If you want an example of how politics suck the life out of all worldly pleasures, you could hardly find a better one than the dustup over New Jersey Gov. Chris Christie's alleged nap during an April 9 Bruce Springsteen concert at Madison Square Garden.
At issue: During a performance of a plodding number off Springsteen's new Wrecking Ball collection, the portly Garden State chief executive shut his peepers for an indeterminate period of time.
Observers claim Christie, who had already been lambasted by another concertgoer during one of Bruce's signature shaggy dog stories, was catching a catnap.
Christie denies sleeping but does claim to have been in some kind of "spiritual" transport inspired by the E-Street Band's performance of "Rocky Ground, " which I'm not sure is any less embarrassing.
Here's the governor's description:
It's not clear whether Christie means Authorities Unit Director Deborah Gramiccioni was "in the hallway" during Christie's press conference or during the concert, but if it's the latter we'd have new proof of the old joke that no phrase empties a room faster than "Here's a song from our new album."
As with most political disputes, this is one where I'd like to see both sides lose. Christie's admirable efforts to control New Jersey's pension crisis and rein in the growth of state spending have not prevented him from wasting hundreds of millions of taxpayer dollars on corporate welfare.
As for Springsteen, I have been a fan and feel some residual loyalty as a native of the Jersey Shore. And it's reasonable to say that, regardless of the material, he puts on one of the great rock shows.
But like killer bees and the Pittsburgh Steelers, Springsteen is one of those cultural forces that never went away and yet never really mattered once the seventies ended. His increasingly dire habit of offering prescriptive political advice to listeners and asking us to join in celebration of contemptible old commies like Pete Seeger makes one truth clear: For stadium-shaking anthem rock, you're better off with Meat Loaf.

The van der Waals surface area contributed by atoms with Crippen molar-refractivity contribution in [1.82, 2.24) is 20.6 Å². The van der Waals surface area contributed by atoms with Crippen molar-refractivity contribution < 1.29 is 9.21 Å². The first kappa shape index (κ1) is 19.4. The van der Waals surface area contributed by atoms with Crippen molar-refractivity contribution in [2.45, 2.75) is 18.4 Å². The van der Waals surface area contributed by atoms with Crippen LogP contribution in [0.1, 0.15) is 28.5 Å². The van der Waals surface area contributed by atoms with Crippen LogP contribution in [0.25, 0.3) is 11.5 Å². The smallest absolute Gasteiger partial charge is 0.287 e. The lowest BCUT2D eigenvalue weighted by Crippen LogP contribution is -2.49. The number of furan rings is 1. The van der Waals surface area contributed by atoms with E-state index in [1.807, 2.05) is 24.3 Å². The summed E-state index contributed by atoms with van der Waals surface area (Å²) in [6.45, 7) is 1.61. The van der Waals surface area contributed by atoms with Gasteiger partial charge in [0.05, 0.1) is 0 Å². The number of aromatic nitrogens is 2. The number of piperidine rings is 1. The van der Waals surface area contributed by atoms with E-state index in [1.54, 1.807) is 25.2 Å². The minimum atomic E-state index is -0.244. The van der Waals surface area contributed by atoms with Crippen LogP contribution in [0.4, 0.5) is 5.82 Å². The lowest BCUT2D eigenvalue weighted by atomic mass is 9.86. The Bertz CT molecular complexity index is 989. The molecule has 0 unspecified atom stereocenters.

There's something off-balance, and a little bit creepy, in the expectation that an audience member is supposed to be deferring to the performer rather than the other way around. Christie almost certainly paid good money for his ticket: Seats for Springsteen's upcoming Newark show start at $210. (The indifference of the actual working classes to Springsteen's music has long been an open secret, as embarrassing as the overwhelming whiteness of jazz audiences.)
No less a figure than Julie Andrews – that's Dame Julie Andrews to you – got a heaping helping of post-concert vituperation from her fans a while back, even though she had made no secret of the loss of her legendary voice and by most accounts tried valiantly to put on a decent "and friends" performance.
Why should fandom for a 62-year-old rock star be considered some badge of authenticity? Christie claims to have attended more than 100 Springsteen concerts. He's got a right to sleep at a slow point in a show. Even given the eggshell care with which a New Jersey governor must handle local heroes, it would have been nice to see Christie bring out a little of his trademark indelicacy and declare, "Yeah, I think The Boss has really lost something since the untimely death of Clarence and/or Danny, and at one point I just got bored. But it's cool. I won't be demanding my money back."